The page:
Carpenter v. State

Annotate this Case

477 S.W.2d 22 (1972)

Ray Royce CARPENTER, Appellant, v. The STATE of Texas, Appellee.

No. 45032.

Court of Criminal Appeals of Texas.

March 8, 1972.

Thomas E. Lucas, Houston (appointed on appeal), for appellant.

Carol S. Vance, Dist. Atty., James Larkin, Asst. Dist. Atty., Houston, and Jim D. Vollers, State's Atty., Austin, for the State.



This is an appeal from a conviction for murder with malice. The jury assessed the punishment at life.

Appellant was indicted with another for the murder of James Warner Bricker. He initially pled not guilty after the State filed notice of intent to seek the death penalty. On January 15, 1970, during jury selection, the appellant and his co-defendant, by their counsel, personally and joined by the State, moved for a mistrial. The motion was granted, the State withdrew its notice to seek the death penalty, appellant changed his plea to guilty and filed his election to have the jury assess punishment. Appellant was admonished in the absence of a jury. A jury was selected, sworn, and had the indictment read to them. Appellant pled guilty before the jury and was again admonished. Witnesses *23 were called and testified without objection except for certain photographs which were withdrawn. The jury found the appellant guilty as instructed and assessed punishment at life.

In his first ground of error appellant contends the trial court erred in admonishing him and taking his plea of guilty before the jury empaneled to assess punishment after already having pled and been admonished outside their presence. He contends that the admonishment and plea before the jury were highly prejudicial and denied his right to a fair and impartial trial.

The issue is not before us since appellant pled guilty voluntarily and understandingly before a jury which waives all non jurisdictional defects including claimed deprivation of federal due process. See Pruitt v. State, Tex.Cr.App., 476 S.W.2d 693 (1972), and cases there cited.[1]

In his second and third grounds of error appellant attempts to urge jurisdictional defects by attacking the validity of the indictment. In each ground he does not allege error but he shows that he attempted to get the trial court, and now this Court, to go behind the face of the indictment to see if there was evidence to support it and to see if it was prepared according to Article 20.19, Vernon's Ann.C. C.P.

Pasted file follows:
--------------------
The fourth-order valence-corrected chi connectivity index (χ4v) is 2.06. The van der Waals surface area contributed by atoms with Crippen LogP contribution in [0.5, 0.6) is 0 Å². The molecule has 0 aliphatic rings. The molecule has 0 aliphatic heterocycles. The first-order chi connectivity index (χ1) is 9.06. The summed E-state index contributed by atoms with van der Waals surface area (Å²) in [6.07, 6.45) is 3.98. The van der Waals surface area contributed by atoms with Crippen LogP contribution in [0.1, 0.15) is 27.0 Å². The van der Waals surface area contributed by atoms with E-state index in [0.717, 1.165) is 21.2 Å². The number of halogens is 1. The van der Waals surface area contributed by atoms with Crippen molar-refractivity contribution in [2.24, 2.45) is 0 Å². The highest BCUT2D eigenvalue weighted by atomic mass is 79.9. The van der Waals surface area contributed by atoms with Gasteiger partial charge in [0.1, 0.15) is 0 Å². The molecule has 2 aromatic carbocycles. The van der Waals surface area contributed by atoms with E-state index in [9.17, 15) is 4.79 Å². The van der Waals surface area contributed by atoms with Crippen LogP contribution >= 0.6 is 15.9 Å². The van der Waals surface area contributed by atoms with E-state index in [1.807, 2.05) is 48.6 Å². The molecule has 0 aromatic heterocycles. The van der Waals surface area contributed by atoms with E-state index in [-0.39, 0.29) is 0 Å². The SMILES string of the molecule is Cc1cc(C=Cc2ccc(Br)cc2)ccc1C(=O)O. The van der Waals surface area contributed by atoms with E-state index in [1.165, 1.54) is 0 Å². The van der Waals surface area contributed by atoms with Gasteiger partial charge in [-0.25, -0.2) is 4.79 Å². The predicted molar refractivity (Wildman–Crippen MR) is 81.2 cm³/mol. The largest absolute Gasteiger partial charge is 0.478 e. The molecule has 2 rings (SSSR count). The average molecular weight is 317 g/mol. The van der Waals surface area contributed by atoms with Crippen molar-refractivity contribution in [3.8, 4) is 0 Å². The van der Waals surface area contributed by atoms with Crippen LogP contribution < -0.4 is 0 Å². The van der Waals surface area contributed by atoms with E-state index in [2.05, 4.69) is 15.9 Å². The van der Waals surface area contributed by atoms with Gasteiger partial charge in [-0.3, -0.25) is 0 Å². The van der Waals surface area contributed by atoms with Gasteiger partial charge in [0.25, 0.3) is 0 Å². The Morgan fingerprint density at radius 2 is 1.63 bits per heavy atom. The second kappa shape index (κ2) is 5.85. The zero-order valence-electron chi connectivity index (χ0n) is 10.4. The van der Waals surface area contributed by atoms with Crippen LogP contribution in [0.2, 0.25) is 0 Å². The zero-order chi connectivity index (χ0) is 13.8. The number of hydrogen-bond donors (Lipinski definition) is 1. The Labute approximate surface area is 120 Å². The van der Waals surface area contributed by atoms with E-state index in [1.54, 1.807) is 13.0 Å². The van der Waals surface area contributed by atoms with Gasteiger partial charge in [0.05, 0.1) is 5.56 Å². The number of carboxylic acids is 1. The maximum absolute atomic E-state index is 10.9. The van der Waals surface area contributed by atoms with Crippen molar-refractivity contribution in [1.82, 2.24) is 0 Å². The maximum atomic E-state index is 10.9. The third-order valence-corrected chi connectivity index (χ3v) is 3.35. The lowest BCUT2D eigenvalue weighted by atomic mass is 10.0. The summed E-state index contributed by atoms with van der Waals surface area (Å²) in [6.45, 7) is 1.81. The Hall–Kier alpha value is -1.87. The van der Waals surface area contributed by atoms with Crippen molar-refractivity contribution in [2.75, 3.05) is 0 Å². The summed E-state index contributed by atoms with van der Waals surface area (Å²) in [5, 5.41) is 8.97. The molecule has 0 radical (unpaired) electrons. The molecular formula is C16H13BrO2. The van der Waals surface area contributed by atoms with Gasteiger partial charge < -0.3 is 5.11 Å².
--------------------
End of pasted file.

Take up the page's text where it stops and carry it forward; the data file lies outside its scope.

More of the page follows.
This Court has consistently refused to go behind the indictment where it is valid on its face when various errors were alleged. See Barnes v. State, 134 Tex.Cr.R. 461, 116 S.W.2d 408 (insufficient evidence); Bell v. State, 92 Tex.Cr.R. 342, 243 S.W. 1095 (illegal evidence); Buchanan v. State, 41 Tex.Cr.R. 127, 52 S.W. 769 (incompetent evidence).

Where the defendant sought to quash an indictment because the evidence before the grand jury was in the nature of "hearsay" the Supreme Court, speaking through Mr. Justice Black, stated:

"... If indictments were to be held open to challenge on the ground that there was inadequate or incompetent evidence before the grand jury, the resulting delay would be great indeed. The result of such a rule would be that before trial on the merits a defendant could always insist on a kind of preliminary trial to determine the competency and adequacy of the evidence before the grand jury. This is not required by the Fifth Amendment. An indictment returned by a legally constituted and unbiased grand jury, * * * if valid on its face, is enough to call for trial of the charge on the merits." (Emphasis supplied) Costello v. United States, 350 U.S. 359, 363, 76 S. Ct. 406, 408, 100 L. Ed. 397 (1956). See Ford v. United States, 233 F.2d 56 (5th Cir.), cert. denied 352 U.S. 833, 77 S. Ct. 49, 1 L. Ed. 2d 53 (1956).

The Supreme Court further stated:

"... In a trial on the merits, defendants are entitled to a strict observance of all the rules designed to bring about a fair verdict. Defendants are not entitled, however, to a rule which would result in interminable delay but add nothing to the assurance of a fair trial." Id., 350 U.S. at 364, 76 S. Ct. at 409.

We decline to open the door to the interminable delays which would undoubtedly result without any reasonable expectation of adding to the assurance of a fair trial by allowing defendants to inquire into an indictment valid on its face returned by a legally constituted and unbiased grand jury.

No error is shown. The judgment is affirmed.

ODOM, J., not participating.


[1] Such an admonishment before the jury could be prejudicial where it becomes necessary to withdraw the plea of guilty and enter a plea of not guilty. Wilson v. State, Tex.Cr.App., 436 S.W.2d 542. In the present case the appellant did not withdraw his plea of guilty.